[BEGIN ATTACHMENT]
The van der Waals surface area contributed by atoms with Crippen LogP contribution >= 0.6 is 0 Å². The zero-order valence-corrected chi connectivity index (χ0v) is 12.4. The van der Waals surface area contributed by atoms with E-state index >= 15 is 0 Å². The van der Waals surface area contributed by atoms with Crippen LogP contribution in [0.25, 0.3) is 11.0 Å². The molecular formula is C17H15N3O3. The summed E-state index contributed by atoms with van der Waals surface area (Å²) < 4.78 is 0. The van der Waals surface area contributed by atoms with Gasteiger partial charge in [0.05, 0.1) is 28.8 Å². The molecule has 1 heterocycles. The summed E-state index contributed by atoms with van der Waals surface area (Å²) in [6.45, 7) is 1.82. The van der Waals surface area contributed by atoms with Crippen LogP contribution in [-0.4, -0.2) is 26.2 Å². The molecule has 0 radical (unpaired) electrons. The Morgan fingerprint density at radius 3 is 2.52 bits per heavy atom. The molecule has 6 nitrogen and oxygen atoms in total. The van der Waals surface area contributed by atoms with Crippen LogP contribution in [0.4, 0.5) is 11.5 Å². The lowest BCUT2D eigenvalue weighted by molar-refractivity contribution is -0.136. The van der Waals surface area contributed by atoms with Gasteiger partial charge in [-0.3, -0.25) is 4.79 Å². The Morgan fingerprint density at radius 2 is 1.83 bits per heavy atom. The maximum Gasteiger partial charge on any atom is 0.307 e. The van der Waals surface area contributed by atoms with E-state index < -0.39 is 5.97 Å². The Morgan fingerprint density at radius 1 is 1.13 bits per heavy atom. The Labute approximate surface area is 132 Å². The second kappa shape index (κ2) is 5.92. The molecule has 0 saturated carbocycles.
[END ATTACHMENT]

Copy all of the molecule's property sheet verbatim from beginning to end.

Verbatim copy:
The van der Waals surface area contributed by atoms with Crippen LogP contribution >= 0.6 is 0 Å². The zero-order valence-corrected chi connectivity index (χ0v) is 12.4. The van der Waals surface area contributed by atoms with E-state index >= 15 is 0 Å². The van der Waals surface area contributed by atoms with Crippen LogP contribution in [0.25, 0.3) is 11.0 Å². The molecular formula is C17H15N3O3. The summed E-state index contributed by atoms with van der Waals surface area (Å²) < 4.78 is 0. The van der Waals surface area contributed by atoms with Gasteiger partial charge in [0.05, 0.1) is 28.8 Å². The molecule has 1 heterocycles. The summed E-state index contributed by atoms with van der Waals surface area (Å²) in [6.45, 7) is 1.82. The van der Waals surface area contributed by atoms with Crippen LogP contribution in [-0.4, -0.2) is 26.2 Å². The molecule has 0 radical (unpaired) electrons. The Morgan fingerprint density at radius 3 is 2.52 bits per heavy atom. The molecule has 6 nitrogen and oxygen atoms in total. The van der Waals surface area contributed by atoms with Crippen LogP contribution in [0.4, 0.5) is 11.5 Å². The lowest BCUT2D eigenvalue weighted by molar-refractivity contribution is -0.136. The van der Waals surface area contributed by atoms with Gasteiger partial charge in [-0.3, -0.25) is 4.79 Å². The Morgan fingerprint density at radius 2 is 1.83 bits per heavy atom. The maximum Gasteiger partial charge on any atom is 0.307 e. The van der Waals surface area contributed by atoms with E-state index < -0.39 is 5.97 Å². The Morgan fingerprint density at radius 1 is 1.13 bits per heavy atom. The Labute approximate surface area is 132 Å². The second kappa shape index (κ2) is 5.92. The molecule has 0 saturated carbocycles.